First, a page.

WHAT PROFESSIONAL ACHIEVEMENTS ARE YOU MOST PROUD OF FROM YOUR MILITARY CAREER?
I received my first Navy Commendation Medal (they did not give that to enlisted very often other than in a war time situations) in 1988. While on a WESTPAC cruise with Battle Group Charlie each ship was tasked with transmitting all radio messages via High Frequency (HF) between the fleet
Robert Mundy, RMC - What professional achievements are you most proud of from your military career?
and shore components. I had some very young but gungho radioman to work with. The first month's stats came out from the carrier and FF-1066 beat all ships in the battle group. For the next five months, we tore up the stats every month. One ship the USS White Plains had to explain why they were not sending enough messages using HF. They replied the USS Marvin Shields was hogging the airways. I spent many many hours in radio motivating and assisting my troops communicating with the battle group.

One month we did not have enough message traffic being generated on the ship and we were possibly not going to be out front of the other ships. I went to the XO told him about our situation. I said that the ship has a welfare and rec fund and that we could use the money to let crew members send CLASS E messages to loved one back home. It worked. For the entire cruise, we were #1. On our way back to home port I came into Radio and RMSN Johnson was sitting at the Teletype complaining that he could not find a good frequency to get messages out. I put my hand on his shoulder and said: " it's over son, we won." I think that all of my Radioman should have been given Navy Achievement Medals for their actions but each ship only has so many awards to go around. I can only hope that they each have the memories of those events as I do.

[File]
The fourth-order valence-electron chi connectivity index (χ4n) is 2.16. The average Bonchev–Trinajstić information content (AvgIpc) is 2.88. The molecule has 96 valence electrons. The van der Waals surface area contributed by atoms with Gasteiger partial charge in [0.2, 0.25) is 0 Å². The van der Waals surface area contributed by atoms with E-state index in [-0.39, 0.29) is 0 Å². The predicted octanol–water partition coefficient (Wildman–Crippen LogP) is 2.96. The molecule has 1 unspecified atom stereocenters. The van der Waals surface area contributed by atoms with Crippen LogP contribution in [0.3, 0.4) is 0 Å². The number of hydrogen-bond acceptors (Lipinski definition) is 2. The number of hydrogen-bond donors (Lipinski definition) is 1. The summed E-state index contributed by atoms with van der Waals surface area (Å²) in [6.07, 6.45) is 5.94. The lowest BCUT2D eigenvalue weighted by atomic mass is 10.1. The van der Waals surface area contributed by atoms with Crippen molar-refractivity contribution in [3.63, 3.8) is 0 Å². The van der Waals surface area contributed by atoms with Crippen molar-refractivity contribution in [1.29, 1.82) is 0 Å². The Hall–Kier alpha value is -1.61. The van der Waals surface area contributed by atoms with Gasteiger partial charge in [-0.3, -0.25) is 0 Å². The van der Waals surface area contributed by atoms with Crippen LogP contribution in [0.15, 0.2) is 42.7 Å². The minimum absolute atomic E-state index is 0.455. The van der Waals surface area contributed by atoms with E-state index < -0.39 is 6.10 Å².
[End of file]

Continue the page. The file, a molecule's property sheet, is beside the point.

OF ALL THE MEDALS, AWARDS, FORMAL PRESENTATIONS AND QUALIFICATION BADGES YOU RECEIVED, OR OTHER MEMORABILIA, WHICH ONE IS THE MOST MEANINGFUL TO YOU AND WHY?
Getting my Enlisted Surface Warfare Pin (ESWS). The USS Marvin Shields was really my first Navy Warship. My time spent on the USNS Hassayampa was more like McHale's Navy than the US Navy. I knew that getting qualified for this pin would not be easy. Most of the time aboard
Robert Mundy, RMC - Of all the medals, awards, formal presentations and qualification badges you received, or other memorabilia, which one is the most meaningful to you and why?
was spent in radio, mess decks, and berthing. I did my studying and visited spaces I never would have even thought of going to for months.